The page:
The entire image classification takes about 99.1 ms per image (the equivalent of 10.1 images per second). The compute throughput of the CPU is about 249 MOps per second for running this network. The pre-quantized network achieves an accuracy of 80.3% on the CIFAR-10 test set. The 8-bit quantized network running on Arm Cortex-M7 core achieves 79.9% accuracy. Maximum memory footprint using the CMSIS-NN kernels is ~133 KB, where convolutions are implemented with partial im2col to save memory, followed by matrix-multiplication. Memory footprint without partial im2col would be ~332 KB and the neural network would not fit on the board.
To quantify the benefits of CMSIS-NN kernels over existing solutions, we also implemented a baseline version using a 1D convolution function (arm_conv from CMSIS-DSP), Caffe-like pooling and ReLU. For the CNN application, table below summarizes the comparison results of the baseline functions and the CMSIS-NN kernels. The CMSIS-NN kernels achieve 2.6X to 5.4X improvement in runtime/throughput over the baseline functions. The energy efficiency improvement is also in line with the throughput improvement.
Efficient NN kernels are key in enabling inference on Arm Cortex-M based CPUs. CMSIS-NN provides optimized functions to accelerate key NN layers, such as convolution, pooling and activations. In addition, CMSIS-NN also helps to reduce the memory footprint which is key for memory constrained microcontrollers. More details are in our whitepaper, which you can download from the Cornell University Library site using the button below.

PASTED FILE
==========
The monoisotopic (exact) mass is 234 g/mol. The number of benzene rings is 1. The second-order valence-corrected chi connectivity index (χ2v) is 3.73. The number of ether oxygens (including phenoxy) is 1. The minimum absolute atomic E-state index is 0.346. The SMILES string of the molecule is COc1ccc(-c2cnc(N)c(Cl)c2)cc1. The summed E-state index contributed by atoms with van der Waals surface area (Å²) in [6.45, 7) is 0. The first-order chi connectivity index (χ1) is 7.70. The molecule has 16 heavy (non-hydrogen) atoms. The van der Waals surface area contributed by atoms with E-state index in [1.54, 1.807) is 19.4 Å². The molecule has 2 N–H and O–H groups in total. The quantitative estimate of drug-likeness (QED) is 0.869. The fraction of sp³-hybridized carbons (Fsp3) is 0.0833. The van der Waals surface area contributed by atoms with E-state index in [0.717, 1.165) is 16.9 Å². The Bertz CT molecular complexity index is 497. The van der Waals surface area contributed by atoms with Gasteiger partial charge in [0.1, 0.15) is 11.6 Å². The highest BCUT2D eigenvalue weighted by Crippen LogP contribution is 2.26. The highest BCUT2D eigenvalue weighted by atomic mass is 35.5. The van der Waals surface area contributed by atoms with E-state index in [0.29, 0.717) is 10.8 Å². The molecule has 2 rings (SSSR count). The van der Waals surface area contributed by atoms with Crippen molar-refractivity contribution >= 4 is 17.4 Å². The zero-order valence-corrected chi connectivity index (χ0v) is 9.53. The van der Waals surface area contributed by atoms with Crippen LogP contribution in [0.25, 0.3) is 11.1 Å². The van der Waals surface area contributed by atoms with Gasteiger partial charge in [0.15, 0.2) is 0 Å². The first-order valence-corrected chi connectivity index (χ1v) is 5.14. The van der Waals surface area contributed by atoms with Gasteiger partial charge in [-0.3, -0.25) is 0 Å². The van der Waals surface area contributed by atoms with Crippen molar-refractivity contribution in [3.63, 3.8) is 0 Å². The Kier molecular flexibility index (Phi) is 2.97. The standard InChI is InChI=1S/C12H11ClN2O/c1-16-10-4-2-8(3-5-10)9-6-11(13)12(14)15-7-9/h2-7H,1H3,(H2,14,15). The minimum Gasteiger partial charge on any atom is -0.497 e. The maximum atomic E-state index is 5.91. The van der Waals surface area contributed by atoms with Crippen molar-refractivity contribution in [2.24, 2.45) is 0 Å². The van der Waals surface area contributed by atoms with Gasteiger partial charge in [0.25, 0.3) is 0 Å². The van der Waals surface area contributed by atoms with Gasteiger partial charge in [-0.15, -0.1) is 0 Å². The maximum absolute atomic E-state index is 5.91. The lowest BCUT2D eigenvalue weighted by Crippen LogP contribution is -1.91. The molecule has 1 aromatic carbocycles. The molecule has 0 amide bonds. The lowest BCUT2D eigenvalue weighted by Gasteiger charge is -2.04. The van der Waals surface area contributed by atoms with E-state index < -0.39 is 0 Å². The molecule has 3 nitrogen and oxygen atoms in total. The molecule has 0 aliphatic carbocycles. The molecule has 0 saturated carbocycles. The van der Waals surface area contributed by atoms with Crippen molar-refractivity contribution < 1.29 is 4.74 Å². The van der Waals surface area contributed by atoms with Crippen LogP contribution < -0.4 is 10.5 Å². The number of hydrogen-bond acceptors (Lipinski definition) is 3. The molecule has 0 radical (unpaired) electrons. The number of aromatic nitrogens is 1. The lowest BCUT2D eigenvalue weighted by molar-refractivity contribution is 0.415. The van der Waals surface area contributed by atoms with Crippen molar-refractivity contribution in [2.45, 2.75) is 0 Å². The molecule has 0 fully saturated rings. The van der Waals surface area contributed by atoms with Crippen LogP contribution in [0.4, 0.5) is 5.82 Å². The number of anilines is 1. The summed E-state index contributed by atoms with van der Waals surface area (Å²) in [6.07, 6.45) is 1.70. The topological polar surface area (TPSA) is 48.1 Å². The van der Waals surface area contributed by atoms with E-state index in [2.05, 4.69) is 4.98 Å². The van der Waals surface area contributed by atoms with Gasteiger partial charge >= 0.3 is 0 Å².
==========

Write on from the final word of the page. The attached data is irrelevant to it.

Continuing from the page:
The CMSIS-NN kernels are available at GitHub page. The application code can directly use these kernels to implement neural network algorithms on Arm Cortex-M CPUs. Alternatively, these kernels can be used as primitives by machine learning frameworks to deploy trained models.
For further resources, detailed product information and tutorials to help tackle the challenges of ML at the edge, please visit our new Machine Learning developer site.
CMSIS-NN: Efficient Neural Network Kernels for Arm Cortex-M CPUs White Paper
What exiting news! Any benchmark on perf for M7/M4/M3 at different clock speed?